According to Elliott Wave theory, it's no accident that the shell of a snail should take the form of a logarithmic spiral or that the financial markets should rise and fall in a series of eight rhythmic waves.

Decimation

The proposed acquisition of Carnation Co. by Nestle S.A. marks a further thinning of the ranks of top-rated bond issuers and the passing from the investment scene (as a separate entity) of a beautiful balance sheet.

Yield curve decay

One of the worrisome developments of the past few weeks has been the continued flattening of the Treasury yield curve.

S&L curve

If there's a moral in the fall from grace of Financial Corp. of America and its vast, news-making subsidiary, American Savings & Loan, it may be the saw that bigger isn't necessarily better.

Crop-moving season

Speaking (as we were a while back) of the origins of the Federal Reserve, autumn is the season that stirred the legislative architects of the System to action.

August 13, 1984, Vol. 02, No. 17

Short rates weaken

The bond market, doing the most bullish thing a market can do, went up again last week, and Treasury-bill yields, which had been rising, declined on Wednesday and Thursday.

"They"

"They" used to be men like Morgan, Ryan and Keene, and you could see them coming and going on Wall Street or eating lunch at Delmonico's.... In 1984, "they" are mostly bureaucracies -- the Fed, the International Monetary Fund, the Federal Deposit Insurance Corp.

. . .and certain insolvencies

Both Moody's and Standard & Poor's are worried about the property-casualty insurance business, and both are preparing important, and presumably negative, studies on it.

Paging inflation

"Timmins, a Northern Ontario city built and still largely based on gold mining, is asking the federal government to establish a floor price for the precious metal..."

Foreign capital magnet

In mid-June, just as the American bond-market rally was getting off the ground, an issue of six-year Japanese government notes was quoted at a price to yield 7.09%...

Inflation alert

An unrepentant inflationist provided the graph on this page, which traces commodity prices not only in everyday, U.S. terms (broken line), but also in dollar-adjusted terms (solid line).

Integrated Resources

Two years out of Yale, in the summer of 1982, James S. Chanos began to make a name for himself by predicting the decline and fall of Baldwin-United Corp....

July 30, 1984, Vol. 02, No. 16

Bull market serenade

As expected (or, as the case may be, not expected), bond prices climbed last week. Long-dated Treasury issues spurted, but so did the notes and bonds of the punch-drunk Continental Illinois Corporation, which rallied to the announcement of a government bail-out scheme...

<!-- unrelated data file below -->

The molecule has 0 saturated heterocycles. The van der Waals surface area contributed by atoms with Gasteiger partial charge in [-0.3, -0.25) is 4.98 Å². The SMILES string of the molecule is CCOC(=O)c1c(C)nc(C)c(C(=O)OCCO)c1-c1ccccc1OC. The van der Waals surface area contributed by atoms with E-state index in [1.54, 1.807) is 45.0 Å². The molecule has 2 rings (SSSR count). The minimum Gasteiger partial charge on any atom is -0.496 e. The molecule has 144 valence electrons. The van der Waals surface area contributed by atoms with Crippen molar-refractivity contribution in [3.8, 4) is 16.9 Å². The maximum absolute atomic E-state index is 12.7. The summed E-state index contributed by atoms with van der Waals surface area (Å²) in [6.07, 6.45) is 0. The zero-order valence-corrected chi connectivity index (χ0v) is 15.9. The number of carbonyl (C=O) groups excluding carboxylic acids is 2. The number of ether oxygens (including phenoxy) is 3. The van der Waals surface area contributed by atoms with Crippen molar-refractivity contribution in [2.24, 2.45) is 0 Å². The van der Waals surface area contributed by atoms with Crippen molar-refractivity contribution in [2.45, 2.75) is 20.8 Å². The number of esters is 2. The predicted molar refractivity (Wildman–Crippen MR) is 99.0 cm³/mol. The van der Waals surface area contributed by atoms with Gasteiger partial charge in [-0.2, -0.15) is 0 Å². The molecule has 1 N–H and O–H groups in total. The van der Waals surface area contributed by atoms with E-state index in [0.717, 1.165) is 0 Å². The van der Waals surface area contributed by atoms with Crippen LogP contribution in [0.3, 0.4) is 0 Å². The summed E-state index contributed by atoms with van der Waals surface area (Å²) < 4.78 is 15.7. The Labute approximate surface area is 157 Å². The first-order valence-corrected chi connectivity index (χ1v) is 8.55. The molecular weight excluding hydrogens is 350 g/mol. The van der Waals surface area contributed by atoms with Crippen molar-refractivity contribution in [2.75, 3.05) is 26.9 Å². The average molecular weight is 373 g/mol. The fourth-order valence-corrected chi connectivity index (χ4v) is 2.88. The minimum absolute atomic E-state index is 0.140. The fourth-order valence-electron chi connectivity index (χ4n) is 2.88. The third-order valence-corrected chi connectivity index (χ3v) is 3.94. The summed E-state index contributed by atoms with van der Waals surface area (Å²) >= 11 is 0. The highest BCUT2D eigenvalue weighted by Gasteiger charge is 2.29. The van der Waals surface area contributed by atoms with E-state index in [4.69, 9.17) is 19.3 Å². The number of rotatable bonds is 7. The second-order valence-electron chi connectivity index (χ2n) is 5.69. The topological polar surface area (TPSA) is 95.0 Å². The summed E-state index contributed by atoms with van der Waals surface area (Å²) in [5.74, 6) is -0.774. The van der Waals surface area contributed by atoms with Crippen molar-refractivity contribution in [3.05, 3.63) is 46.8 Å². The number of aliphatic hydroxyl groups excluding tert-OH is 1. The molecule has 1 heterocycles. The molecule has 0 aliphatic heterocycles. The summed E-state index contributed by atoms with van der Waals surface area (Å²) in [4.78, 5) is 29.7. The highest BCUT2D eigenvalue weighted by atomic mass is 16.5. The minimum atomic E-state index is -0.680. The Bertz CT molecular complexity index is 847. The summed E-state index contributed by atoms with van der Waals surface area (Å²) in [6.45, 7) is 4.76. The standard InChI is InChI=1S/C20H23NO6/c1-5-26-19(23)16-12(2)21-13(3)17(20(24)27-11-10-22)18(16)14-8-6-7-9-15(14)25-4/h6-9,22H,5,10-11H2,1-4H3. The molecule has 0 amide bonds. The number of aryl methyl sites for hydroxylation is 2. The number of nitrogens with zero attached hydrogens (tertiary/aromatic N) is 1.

Deflation script

If this is deflation -- The New York Times, giving the question the front-page treatment last Monday, quoted Alan Greenspan to the effect that it isn't because central banks wouldn't allow it -- then it's deflation with a twist.

Yield curve decay

The brick wall of type on the next page describes the difference in yield between various strategic points in the Treasury maturity spectrum.... The news in the numbers is that, in the past few weeks (check the bottom of the page), the 30-year vs. 10-year spread and the 30-year vs. five-year spread have turned negative.

Bank briefs

The adjustable-rate preferred shares of banks like Manufacturers Hanover, which mounted a comeback two weeks ago, continue to languish, the bond rally notwithstanding.

July 16, 1984, Vol. 02, No. 15

Buy bonds

Grant's is bullish on bonds. The words don't come easily: As an editorial policy, we've avoided prophecy, and as a matter of record for the past 40 years, interest rates have gone up, not down. However, this is an epochal moment in finance, a time for choosing sides. Grant's will cast its lot with the bulls.

Euro-standoff

"For a major money center bank holding company, liquidity is primarily the ability of the Corporation and its subsidiaries to have continuous access to worldwide money markets in which to place deposits, debt and other liabilities." -- Manufacturers Hanover Corporation First Quarter Report.

Argentine shrink

The long delayed year-end statement of the largest commercial bank in Argentina, has the debt crisis written all over it. In local terms, the bank expanded in 1983; in dollar terms it drastically contracted.

Commodity cloud

The current deflationary action in the commodity futures markets follows a year and a half of the lustiest expansion of Federal Reserve credit in postwar annals.

Bullish

A glance at an interest-rate scare headline on the front page of The Wall Street Journal last week called to mind Gert von der Linde, of all people...

Bearish

The inflationary view of things, which for so has long ruled bond buyers, has recently lost almost as much ground in the intellectual marketplace as lumber has on the Chicago Mercantile Exchange.

Euro-paradox

[T]he expected pick-up in the overseas demand for U.S. government securities hasn't materialized.

Letters of credit again

So numerous and compelling are the tangible reasons not to buy bank stocks that it hardly seems necessary to dig up a new and intangible one. Nonetheless, we've discovered just such a bearish argument.

Is it a bank?

Exactly 10 years ago this week, the prickly chairman of the House Banking and Currency Committee, Wright Patman (D., Tex.), wrangled with Citicorp, parent of what was still called First National City Bank, over an issue of floating-rate, redeemable notes.

July 2, 1984, Vol. 02, No. 14

Reversion to form

No sooner did the Treasury's long bond poke its head above par than it was beaten back down again. The worst such drubbing came on the morning of the second-quarter GNP report a couple of weeks ago...

One bank